Drug Therapy Maintains Remission in Depressed Elderly Patients

June 1, 2006

Antidepressant treatment extended beyond the recommended 6 to 12 months was recently reported to be more effective than monthly psychotherapy in maintaining remission in elderly patients.

Extending antidepressant treatment of elderly patients beyond the commonly recommended 6 to 12 months was recently reported to be more effective than monthly psychotherapy in maintaining remission, with a lower relapse rate than expected in this age group.

Researchers in late-life mood disorders at the University of Pittsburgh's Western Psychiatric Institute and Clinic randomized about 150 patients aged 70 years or older to 2 years of treatment in a double-blind, controlled format to 1 of 4 regimens: a selective serotonin reuptake inhibitor (SSRI) antidepressant (paroxetine [Paxil]) and clinical management sessions; placebo and clinical management sessions; placebo and psychotherapy; or a combination of the medication and psychotherapy. Most of the patients had been experiencing their first episode of depression, and all had responded to 16 weeks of combination treatment with paroxetine and psychotherapy.

Charles Reynolds III, MD, and colleagues reported in the New England Journal of Medicine that although 68% of those receiving psychotherapy relapsed in the 2-year study period, the rate was reduced to 37% among those receiving the antidepressant and 35% among those taking the combination treatment.1 The investigators contrast this outcome to the 50% to 90% rates of depression recurrence in elderly patients over periods of 2 to 3 years that have been reported by others.2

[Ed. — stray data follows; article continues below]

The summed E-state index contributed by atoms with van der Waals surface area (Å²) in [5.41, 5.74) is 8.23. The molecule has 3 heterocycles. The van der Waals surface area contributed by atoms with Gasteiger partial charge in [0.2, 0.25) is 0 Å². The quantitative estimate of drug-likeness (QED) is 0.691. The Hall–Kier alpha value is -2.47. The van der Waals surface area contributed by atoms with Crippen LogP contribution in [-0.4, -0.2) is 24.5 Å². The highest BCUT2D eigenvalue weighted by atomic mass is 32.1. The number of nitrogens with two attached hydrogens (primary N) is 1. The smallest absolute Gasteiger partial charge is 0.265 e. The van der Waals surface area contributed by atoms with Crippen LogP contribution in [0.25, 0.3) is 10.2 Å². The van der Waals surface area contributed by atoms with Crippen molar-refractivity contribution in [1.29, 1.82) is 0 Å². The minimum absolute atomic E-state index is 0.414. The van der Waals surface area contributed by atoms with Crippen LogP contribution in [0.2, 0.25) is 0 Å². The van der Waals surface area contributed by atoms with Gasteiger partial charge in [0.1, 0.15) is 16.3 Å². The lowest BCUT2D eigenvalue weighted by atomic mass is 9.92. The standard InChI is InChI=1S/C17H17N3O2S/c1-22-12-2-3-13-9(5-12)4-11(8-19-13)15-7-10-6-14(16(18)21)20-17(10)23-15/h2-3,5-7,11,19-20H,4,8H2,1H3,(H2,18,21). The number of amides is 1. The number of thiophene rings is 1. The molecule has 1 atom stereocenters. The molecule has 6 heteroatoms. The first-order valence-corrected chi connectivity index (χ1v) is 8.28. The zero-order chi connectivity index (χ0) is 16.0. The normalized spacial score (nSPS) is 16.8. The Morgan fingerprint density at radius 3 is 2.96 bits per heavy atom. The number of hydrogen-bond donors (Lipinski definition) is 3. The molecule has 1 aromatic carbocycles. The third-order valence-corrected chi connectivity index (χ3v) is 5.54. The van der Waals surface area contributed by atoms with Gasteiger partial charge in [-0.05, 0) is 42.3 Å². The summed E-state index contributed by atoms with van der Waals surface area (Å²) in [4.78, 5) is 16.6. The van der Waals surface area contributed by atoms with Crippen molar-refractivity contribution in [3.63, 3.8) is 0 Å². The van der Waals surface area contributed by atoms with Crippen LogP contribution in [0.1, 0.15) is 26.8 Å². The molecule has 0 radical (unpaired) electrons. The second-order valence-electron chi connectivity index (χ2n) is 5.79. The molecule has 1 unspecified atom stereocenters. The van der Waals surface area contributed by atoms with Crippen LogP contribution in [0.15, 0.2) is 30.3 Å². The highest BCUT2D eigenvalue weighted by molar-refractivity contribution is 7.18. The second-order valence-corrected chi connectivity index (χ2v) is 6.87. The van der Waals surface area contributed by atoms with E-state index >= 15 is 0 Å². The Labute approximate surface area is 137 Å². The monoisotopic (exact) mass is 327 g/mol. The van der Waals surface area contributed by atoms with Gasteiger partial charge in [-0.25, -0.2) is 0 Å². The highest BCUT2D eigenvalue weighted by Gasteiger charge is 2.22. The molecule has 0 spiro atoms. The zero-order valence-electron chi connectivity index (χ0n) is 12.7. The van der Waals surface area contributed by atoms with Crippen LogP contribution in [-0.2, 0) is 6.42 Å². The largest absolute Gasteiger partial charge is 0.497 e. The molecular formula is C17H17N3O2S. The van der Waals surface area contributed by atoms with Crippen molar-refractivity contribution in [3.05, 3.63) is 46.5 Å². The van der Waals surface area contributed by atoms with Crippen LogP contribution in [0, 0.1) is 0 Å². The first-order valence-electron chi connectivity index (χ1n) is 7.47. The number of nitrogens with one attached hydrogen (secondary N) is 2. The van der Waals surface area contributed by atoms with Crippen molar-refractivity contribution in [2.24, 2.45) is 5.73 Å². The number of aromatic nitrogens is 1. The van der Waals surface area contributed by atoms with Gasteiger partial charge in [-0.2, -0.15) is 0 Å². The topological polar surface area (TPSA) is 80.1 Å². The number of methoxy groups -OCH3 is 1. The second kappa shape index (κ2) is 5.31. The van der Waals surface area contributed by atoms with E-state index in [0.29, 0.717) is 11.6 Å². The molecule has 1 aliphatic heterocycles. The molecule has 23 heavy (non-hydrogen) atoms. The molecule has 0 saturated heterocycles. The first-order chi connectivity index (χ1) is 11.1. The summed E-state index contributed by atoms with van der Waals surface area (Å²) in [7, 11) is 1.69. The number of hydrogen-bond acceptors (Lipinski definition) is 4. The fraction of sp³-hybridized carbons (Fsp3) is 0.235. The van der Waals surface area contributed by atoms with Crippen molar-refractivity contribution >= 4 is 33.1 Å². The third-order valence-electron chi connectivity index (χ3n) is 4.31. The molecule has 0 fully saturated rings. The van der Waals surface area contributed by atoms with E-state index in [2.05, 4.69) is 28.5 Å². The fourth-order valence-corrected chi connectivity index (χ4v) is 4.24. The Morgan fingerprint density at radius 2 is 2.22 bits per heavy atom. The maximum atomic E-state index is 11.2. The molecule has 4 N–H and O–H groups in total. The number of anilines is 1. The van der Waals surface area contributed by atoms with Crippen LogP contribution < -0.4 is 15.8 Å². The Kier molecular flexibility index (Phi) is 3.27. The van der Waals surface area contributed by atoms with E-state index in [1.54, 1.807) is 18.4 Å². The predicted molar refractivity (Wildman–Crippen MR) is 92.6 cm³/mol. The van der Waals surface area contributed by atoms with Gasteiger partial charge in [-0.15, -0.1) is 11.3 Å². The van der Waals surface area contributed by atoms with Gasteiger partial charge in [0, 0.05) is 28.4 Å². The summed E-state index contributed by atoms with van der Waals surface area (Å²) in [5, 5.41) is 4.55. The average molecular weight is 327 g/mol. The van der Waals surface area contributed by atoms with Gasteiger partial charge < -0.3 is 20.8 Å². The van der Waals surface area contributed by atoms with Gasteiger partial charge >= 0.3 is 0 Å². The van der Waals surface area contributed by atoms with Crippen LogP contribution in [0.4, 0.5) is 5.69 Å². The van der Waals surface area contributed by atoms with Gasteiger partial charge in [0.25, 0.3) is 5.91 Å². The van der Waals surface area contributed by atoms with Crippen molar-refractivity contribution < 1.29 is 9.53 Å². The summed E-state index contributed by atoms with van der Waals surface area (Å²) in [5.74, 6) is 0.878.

“To date, there has been no consensus about the appropriateness of long-term maintenance treatment for a first episode of depression in elderly patients, with most experts calling for only 6 to 12 months of continued treatment,” Reynolds and his colleagues indicated.

This study, however, supports the effectiveness of maintaining antidepressant treatment for late-life–onset depression, and in the oldest-studied age group. Evidence of an effective protocol for this population is particularly welcome because depression occurring late in life may carry a higher illness burden than when there is an earlier onset, with more medical and psychiatric comorbidity, including dementia.3 “Recent studies have demonstrated the effectiveness of strategies for short-term and continued treatment of depression in elderly patients in primary care settings,” the researchers note. “Our data indicate that such strategies should be extended to encompass longterm maintenance treatment to prevent recurrence.”

The lack of effectiveness of interpersonal psychotherapy had not been expected by the investigators, who had earlier found that treatment modality alone and in combination with medication was superior to placebo and clinical management.4 Because the psychotherapists were generally the same in both studies, the investigators attribute the different result to this cohort being an average of 10 years older and having greater cognitive impairment and comorbid medical illness.